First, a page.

Real (biological) ecology is not so complicated that the ecological context needs to be avoided in such discussions. Why, then, do the talking heads (headless in the case of radio, I guess) persist in generalizations and pat solutions at the media interface? Why are the most relevant aspects of ecological context, ones that would clarify so much, left out or avoided in such sound bytes? Is it salesmanship? Is it the media habit of dumbing-down content to hammer a subject into a slot? Is it part of some Grand Conspiracy (woo, woo-woo)? Or is it the blind-spots created by privilege? I truly don’t know if it’s any of these or none of these, but just what is it? Or, if my implied assertions, the spirit, the specifics of my observations and questions just plain wrong-headed. If so, please tell me specifically why!

WT

"The only thing that interferes with my learning is my education." --Albert Einstein

July 12, 2011 at 1:38 p.m. ( | suggest removal )

Study Examines Opportunities For Improving Region's Fire Service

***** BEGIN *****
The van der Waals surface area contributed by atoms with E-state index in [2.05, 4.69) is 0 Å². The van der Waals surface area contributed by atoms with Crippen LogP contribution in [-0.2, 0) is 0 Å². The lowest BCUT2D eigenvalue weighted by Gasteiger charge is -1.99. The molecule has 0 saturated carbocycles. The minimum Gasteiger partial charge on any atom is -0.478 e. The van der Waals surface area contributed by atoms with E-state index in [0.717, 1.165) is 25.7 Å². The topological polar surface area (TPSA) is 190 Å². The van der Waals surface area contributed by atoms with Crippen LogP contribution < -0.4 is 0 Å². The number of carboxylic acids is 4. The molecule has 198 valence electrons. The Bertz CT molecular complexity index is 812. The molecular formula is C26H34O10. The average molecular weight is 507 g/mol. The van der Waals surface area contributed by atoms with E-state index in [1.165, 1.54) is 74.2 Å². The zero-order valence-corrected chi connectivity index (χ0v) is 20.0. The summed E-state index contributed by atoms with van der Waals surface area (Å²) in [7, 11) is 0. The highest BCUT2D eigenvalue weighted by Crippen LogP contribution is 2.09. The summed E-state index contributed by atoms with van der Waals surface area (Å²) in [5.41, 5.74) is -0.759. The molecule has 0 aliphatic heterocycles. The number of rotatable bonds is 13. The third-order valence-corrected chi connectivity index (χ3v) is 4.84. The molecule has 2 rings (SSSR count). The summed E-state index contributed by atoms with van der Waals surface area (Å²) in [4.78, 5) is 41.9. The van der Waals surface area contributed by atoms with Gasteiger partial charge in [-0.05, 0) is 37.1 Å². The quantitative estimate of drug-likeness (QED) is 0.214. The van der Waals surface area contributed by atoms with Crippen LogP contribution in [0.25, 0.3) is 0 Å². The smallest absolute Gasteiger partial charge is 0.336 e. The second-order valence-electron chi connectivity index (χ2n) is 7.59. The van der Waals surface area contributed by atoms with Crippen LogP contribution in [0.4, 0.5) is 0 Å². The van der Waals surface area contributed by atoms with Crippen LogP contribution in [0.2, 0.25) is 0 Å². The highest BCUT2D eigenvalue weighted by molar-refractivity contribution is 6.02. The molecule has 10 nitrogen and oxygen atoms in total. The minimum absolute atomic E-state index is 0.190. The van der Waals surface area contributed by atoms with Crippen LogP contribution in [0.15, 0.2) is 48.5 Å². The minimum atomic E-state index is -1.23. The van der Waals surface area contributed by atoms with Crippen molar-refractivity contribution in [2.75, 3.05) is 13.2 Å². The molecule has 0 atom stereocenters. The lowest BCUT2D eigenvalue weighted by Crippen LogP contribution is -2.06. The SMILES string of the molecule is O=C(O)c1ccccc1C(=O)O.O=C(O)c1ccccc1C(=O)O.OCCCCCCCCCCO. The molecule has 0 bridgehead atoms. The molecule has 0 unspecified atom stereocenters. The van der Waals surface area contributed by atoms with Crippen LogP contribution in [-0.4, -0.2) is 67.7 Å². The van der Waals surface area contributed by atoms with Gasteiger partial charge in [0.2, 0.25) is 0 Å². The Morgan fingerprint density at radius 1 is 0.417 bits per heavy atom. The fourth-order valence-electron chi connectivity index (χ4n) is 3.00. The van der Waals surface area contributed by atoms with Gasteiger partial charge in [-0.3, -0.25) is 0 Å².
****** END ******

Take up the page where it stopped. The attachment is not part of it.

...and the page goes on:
PS: One place to get the money is from the several million dollars that the County of San Diego plans to spend setting "prescribed" fires in wild brushlands, chopping up brush (inadvertently creating ground fuels that can become firebrands), and other activities far from the immediate interface where fuel separation would actually do some good, not harm. "Prescribed" fires can and do "escape," and anybody who's ever been around one can readily see, any fire is an disaster waiting to happen. That money would be better spent of suppression facilities and staffing than so-called "fuel reduction" in the outback, which is not only a loony waste of money, it's a dangerous, counterproductive thing to do.